In 1957, a novel strain of the flu spread around the world, the first global outbreak since the 1918 flu pandemic. More than one million people died, 116,000 of them in the United States. But schooling, shopping, and sporting events went on as normal, and the pandemic has largely faded from public memory.
In a conversation with Yale SOM’s Andrew Metrick, Paul Tucker, chair of the Systemic Risk Council and former deputy governor for financial stability at the Bank of England, says that financial markets are still facing serious stability risks.
In a recent online conversation hosted by Yale SOM, Mexico’s chief central banker discussed the country’s response to the economic distress caused by COVID-19—the country’s third financial crisis in recent decades.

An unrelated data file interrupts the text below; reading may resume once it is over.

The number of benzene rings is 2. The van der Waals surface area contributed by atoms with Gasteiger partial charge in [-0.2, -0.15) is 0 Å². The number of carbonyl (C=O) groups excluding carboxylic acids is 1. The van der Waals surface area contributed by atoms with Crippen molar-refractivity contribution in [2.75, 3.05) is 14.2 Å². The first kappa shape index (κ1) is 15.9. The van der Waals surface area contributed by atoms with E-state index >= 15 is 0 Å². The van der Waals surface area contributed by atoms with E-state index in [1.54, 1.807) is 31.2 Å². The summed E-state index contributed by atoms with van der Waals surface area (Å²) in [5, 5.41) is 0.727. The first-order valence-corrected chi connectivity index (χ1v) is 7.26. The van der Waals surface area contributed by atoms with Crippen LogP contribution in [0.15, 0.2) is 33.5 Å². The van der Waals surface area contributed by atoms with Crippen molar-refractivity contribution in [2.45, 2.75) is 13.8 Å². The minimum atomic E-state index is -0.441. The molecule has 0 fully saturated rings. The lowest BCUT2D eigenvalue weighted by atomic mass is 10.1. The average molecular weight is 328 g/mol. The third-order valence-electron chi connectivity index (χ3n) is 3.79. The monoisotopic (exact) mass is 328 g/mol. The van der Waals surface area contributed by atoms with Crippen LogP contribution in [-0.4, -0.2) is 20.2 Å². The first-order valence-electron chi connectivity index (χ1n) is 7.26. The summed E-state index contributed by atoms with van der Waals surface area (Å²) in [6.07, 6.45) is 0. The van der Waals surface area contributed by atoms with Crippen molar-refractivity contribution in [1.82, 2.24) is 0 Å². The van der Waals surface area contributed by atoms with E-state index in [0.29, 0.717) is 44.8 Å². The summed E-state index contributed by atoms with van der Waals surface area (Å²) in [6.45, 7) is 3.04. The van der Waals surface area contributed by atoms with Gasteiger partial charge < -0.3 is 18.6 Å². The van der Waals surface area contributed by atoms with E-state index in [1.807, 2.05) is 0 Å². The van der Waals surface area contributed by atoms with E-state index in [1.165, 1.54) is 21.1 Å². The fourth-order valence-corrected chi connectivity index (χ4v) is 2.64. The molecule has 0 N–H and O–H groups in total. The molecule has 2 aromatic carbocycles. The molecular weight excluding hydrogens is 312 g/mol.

We talked to Judith Scimone ’00, chief talent officer at MetLife, about her path into workforce management and what she has learned in a year shaped by the COVID-19 pandemic and the Black Lives Matter movement.